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Biographies (3)


Georgios Vizyinos

, , 1849 - 1896
Short story writer poet. Born in Vyzo (Vizyi) in Eastern Thrace, from where he took his pen name; his real name was Georgios Syrmas. In his youth he preferred to be known as Michailidis, crafting a surname from his father's name. In 1860 he was sent to Constantinople, where he was apprenticed to his uncle in the tailors' quild. Two years later, after his uncle's death, the Cypriot merchant Yiangos Georgiadis took him under his wing and introduced him to his relative, Sophronios II, the archbishop of Cyprus. From 1868 to 1872 he lived in Cyprus as acolyte to the archbishop and at he name time attended school, where he supervised the younger boys and became a psalter, for a salary of fifty groschen per month. In July 1872 he returned to Constantinople, as part of Sophronios' s entrourage, and began studies at the Chalki Theological Seminary, where he met the poet Elias Tantalidis and composed his first collection of poems as well as the epic-lyric work, Kodros.
In the following year he abandoned his vestment and went to Athens with a Georgios Zarifis scholarship; after graduating from the 2nd Boys Gymnasium, he enroled in the Athens University Faculty of Philosophy. 1873 was the year he made his first appearance in the world of literature: his Poetica Protoleia (Juvenile Poems) was printed in Constantinople and Kodros was submitted to the Voutsinaios Literary Competition, where boasting an introduction by A. Rangavis, it won first prize (1874). The poem was printed in Athens, but the award caused aroused considerable coutroversy.
In 1875, with Zarifis's backing, he departed for Germany to further his studies in philosophy. He attended classes in philosophy, classical philology, archaeology, physiology and pyschology at the universities of Gottingen, Leipzig, and Berlin, finally returning to Gottingen, wher he received his doctorate with a thesis on "Children's play with reference to psychology and education" (1881). These studies did not prevent him from continuing his literary endeavours: in 1875 he wrote the lost tragedy, Diamanto; in 1876 the poetry collection, Ares, Mares, Koukounares, which was renamed Vosporides Avra and which won another Voutsinaios competition, again provoking an outcry. Only some of the poems were printed at that time. His first story for children, published in 1879 in Diaplasi ton Paidion, was called "Araps and his Camel". After this his literary output became more and more prolific.
In 1881 he visited Samakovo in Thrace, where he became interested in the mining of iron. This would eventually inspire him to write the story "Moskov Selim", which was first published in Estia journal (1895). The following year, 1882, he traveled to Paris where he met such Greeks as G. Hasiotis and D. Vikelas, who is credited with being the person who "opened the door" to Vizyinos as far as short-story writing is concerned, as well as the neohellenists Queux de Saint Hilaire and Juliette Lamber-Adam. He then went on to London where he met P. Vrailas Armenis. He wrote his first short story, "My mother's sin", which was published in 1883 in French, translated by Queux de Saint Hilaire, and in Greek in the Estia. That year he also published in the same journal his stories "Between Piraeus and Neapolis" and "Who was my brother's murdered?". After the death of his patron Georgios Zarifis (1884), he returned to Athens to live and continued to write ("The only trip of his life" etc.) and published his studies, "The philosophy of the good according to Plotinus" (post-doctoral thesis), "'onks and the worship of Dionysos in Thrace", and "Elements of Psychology". In 1885 he was appointed Reader in History of Philosophy at Athens University, and he also taught psycology and logic at the secondary level and rhythm and playwriting at the Athens Conservatory (1890). In 1889 he visited his birthplace Vyzo for the last time and failed to win a prize in the first Philadelphios Competition. Shortly afterwards he confessed his passion for Bettina Fravasili, but this coincided with the first signs of mental illness. In April 1892 he was committed to the Dromokaiteion hospital where he died in April 1896. He received a public funeral with eulogies given by Aristotelis Kourtidis and Kostis Palamas.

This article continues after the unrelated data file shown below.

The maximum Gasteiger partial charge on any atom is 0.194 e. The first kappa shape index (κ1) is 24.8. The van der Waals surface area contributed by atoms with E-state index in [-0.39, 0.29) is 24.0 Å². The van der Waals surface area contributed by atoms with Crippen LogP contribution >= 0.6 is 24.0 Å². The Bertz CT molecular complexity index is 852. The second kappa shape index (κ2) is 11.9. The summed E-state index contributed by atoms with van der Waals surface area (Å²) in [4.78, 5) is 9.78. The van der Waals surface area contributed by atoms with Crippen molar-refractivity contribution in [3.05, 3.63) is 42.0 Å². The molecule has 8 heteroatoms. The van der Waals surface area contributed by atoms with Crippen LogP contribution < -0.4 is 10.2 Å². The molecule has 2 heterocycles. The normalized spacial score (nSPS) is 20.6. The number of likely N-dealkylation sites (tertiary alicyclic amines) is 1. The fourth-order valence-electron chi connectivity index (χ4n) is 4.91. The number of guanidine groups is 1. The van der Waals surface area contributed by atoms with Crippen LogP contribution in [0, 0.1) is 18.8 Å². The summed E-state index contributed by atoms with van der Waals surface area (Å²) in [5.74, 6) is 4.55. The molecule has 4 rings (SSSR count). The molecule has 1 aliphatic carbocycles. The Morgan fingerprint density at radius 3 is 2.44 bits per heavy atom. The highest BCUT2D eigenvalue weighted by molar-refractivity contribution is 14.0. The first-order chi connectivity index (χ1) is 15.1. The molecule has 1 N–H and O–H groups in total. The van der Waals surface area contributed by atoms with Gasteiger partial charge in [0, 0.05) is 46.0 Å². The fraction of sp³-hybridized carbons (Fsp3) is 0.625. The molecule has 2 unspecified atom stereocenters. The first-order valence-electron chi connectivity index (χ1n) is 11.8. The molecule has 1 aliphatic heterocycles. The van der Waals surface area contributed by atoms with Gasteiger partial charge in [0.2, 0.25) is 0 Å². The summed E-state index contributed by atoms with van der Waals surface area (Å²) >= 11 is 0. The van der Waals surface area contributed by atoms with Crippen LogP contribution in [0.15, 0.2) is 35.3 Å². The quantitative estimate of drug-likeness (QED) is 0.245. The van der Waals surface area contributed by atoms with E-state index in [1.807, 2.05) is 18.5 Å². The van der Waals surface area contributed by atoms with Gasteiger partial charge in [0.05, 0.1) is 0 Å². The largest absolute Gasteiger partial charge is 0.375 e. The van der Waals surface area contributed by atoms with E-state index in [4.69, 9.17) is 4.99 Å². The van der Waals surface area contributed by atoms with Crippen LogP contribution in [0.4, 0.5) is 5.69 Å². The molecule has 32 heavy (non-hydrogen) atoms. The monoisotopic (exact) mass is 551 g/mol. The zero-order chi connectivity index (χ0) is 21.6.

Vizyinos distinguished himself as a prose writer who cultivated the study of mores and psychology in a lively katharevousa (formal Greek), drawing material from every day life in Thace. His works have a autobiographical flavour and are inspired by his family life and surroundings in Vizyi and Constantinople.
This text is cited Aug 2002 from the URL bellow of the Thracian Electronic Thesaurus project, supervized by Democritus University of Thrace.


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